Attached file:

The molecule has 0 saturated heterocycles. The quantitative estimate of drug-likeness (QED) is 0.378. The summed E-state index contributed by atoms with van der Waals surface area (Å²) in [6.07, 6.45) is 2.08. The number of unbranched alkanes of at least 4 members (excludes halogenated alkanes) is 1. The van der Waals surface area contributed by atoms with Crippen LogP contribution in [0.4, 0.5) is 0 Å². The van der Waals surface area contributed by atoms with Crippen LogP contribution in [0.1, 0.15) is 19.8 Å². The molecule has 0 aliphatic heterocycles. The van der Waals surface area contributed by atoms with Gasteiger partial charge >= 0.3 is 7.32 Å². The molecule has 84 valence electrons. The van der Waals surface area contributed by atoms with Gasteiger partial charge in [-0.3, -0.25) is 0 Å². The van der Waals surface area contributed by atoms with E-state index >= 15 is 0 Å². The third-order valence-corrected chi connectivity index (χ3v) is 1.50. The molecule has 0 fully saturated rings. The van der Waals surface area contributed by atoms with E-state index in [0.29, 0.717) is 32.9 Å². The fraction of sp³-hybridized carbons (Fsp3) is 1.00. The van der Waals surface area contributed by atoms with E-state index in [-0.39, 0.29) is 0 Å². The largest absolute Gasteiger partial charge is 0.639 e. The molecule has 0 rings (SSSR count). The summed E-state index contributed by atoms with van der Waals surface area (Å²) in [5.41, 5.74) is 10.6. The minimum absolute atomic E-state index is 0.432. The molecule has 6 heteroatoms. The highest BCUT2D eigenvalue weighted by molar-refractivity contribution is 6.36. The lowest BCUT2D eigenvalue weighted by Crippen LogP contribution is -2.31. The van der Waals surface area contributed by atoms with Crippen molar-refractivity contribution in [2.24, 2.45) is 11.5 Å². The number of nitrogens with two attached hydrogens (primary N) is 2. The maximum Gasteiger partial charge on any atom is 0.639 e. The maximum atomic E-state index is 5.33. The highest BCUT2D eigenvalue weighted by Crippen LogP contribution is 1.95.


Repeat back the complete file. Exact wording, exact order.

The molecule has 0 saturated heterocycles. The quantitative estimate of drug-likeness (QED) is 0.378. The summed E-state index contributed by atoms with van der Waals surface area (Å²) in [6.07, 6.45) is 2.08. The number of unbranched alkanes of at least 4 members (excludes halogenated alkanes) is 1. The van der Waals surface area contributed by atoms with Crippen LogP contribution in [0.4, 0.5) is 0 Å². The van der Waals surface area contributed by atoms with Crippen LogP contribution in [0.1, 0.15) is 19.8 Å². The molecule has 0 aliphatic heterocycles. The van der Waals surface area contributed by atoms with Gasteiger partial charge >= 0.3 is 7.32 Å². The molecule has 84 valence electrons. The van der Waals surface area contributed by atoms with Gasteiger partial charge in [-0.3, -0.25) is 0 Å². The van der Waals surface area contributed by atoms with E-state index >= 15 is 0 Å². The third-order valence-corrected chi connectivity index (χ3v) is 1.50. The molecule has 0 fully saturated rings. The van der Waals surface area contributed by atoms with E-state index in [0.29, 0.717) is 32.9 Å². The fraction of sp³-hybridized carbons (Fsp3) is 1.00. The van der Waals surface area contributed by atoms with E-state index in [-0.39, 0.29) is 0 Å². The largest absolute Gasteiger partial charge is 0.639 e. The molecule has 0 rings (SSSR count). The summed E-state index contributed by atoms with van der Waals surface area (Å²) in [5.41, 5.74) is 10.6. The minimum absolute atomic E-state index is 0.432. The molecule has 6 heteroatoms. The highest BCUT2D eigenvalue weighted by molar-refractivity contribution is 6.36. The lowest BCUT2D eigenvalue weighted by Crippen LogP contribution is -2.31. The van der Waals surface area contributed by atoms with Crippen molar-refractivity contribution in [2.24, 2.45) is 11.5 Å². The number of nitrogens with two attached hydrogens (primary N) is 2. The maximum Gasteiger partial charge on any atom is 0.639 e. The maximum atomic E-state index is 5.33. The highest BCUT2D eigenvalue weighted by Crippen LogP contribution is 1.95.